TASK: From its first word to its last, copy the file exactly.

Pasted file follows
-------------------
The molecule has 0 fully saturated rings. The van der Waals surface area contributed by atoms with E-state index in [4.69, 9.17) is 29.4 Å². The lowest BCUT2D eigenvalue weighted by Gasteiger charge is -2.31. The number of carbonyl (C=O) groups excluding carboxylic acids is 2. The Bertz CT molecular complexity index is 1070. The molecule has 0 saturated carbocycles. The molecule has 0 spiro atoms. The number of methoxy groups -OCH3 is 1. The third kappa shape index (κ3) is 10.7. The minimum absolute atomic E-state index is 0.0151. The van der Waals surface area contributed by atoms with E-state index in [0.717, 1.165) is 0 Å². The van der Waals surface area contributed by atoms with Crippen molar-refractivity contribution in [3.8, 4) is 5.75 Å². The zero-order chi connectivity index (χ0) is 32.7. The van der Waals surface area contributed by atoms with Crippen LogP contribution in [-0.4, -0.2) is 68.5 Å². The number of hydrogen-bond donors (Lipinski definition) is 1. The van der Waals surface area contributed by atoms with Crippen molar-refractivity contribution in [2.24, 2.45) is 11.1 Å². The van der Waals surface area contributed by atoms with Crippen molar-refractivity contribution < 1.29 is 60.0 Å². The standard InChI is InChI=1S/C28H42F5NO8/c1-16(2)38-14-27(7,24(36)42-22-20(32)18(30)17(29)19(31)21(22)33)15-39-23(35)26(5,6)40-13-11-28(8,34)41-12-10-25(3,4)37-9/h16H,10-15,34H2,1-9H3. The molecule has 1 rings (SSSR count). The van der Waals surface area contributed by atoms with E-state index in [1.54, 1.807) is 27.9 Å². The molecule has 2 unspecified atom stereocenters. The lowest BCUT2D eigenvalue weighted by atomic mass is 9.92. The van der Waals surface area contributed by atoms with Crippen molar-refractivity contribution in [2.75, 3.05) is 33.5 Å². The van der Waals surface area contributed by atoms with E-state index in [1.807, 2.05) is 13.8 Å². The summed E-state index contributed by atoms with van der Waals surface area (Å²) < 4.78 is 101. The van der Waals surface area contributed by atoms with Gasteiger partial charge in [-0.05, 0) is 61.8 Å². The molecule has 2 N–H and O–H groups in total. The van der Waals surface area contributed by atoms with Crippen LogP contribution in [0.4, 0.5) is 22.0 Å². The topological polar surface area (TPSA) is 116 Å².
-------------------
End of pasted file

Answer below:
The molecule has 0 fully saturated rings. The van der Waals surface area contributed by atoms with E-state index in [4.69, 9.17) is 29.4 Å². The lowest BCUT2D eigenvalue weighted by Gasteiger charge is -2.31. The number of carbonyl (C=O) groups excluding carboxylic acids is 2. The Bertz CT molecular complexity index is 1070. The molecule has 0 saturated carbocycles. The molecule has 0 spiro atoms. The number of methoxy groups -OCH3 is 1. The third kappa shape index (κ3) is 10.7. The minimum absolute atomic E-state index is 0.0151. The van der Waals surface area contributed by atoms with E-state index in [0.717, 1.165) is 0 Å². The van der Waals surface area contributed by atoms with Crippen molar-refractivity contribution in [3.8, 4) is 5.75 Å². The zero-order chi connectivity index (χ0) is 32.7. The van der Waals surface area contributed by atoms with Crippen LogP contribution in [-0.4, -0.2) is 68.5 Å². The number of hydrogen-bond donors (Lipinski definition) is 1. The van der Waals surface area contributed by atoms with Crippen molar-refractivity contribution in [2.24, 2.45) is 11.1 Å². The van der Waals surface area contributed by atoms with Crippen molar-refractivity contribution < 1.29 is 60.0 Å². The standard InChI is InChI=1S/C28H42F5NO8/c1-16(2)38-14-27(7,24(36)42-22-20(32)18(30)17(29)19(31)21(22)33)15-39-23(35)26(5,6)40-13-11-28(8,34)41-12-10-25(3,4)37-9/h16H,10-15,34H2,1-9H3. The molecule has 1 rings (SSSR count). The van der Waals surface area contributed by atoms with E-state index in [1.54, 1.807) is 27.9 Å². The molecule has 2 unspecified atom stereocenters. The lowest BCUT2D eigenvalue weighted by atomic mass is 9.92. The van der Waals surface area contributed by atoms with Crippen molar-refractivity contribution in [2.75, 3.05) is 33.5 Å². The van der Waals surface area contributed by atoms with E-state index in [1.807, 2.05) is 13.8 Å². The summed E-state index contributed by atoms with van der Waals surface area (Å²) < 4.78 is 101. The van der Waals surface area contributed by atoms with Gasteiger partial charge in [-0.05, 0) is 61.8 Å². The molecule has 2 N–H and O–H groups in total. The van der Waals surface area contributed by atoms with Crippen LogP contribution in [0.4, 0.5) is 22.0 Å². The topological polar surface area (TPSA) is 116 Å².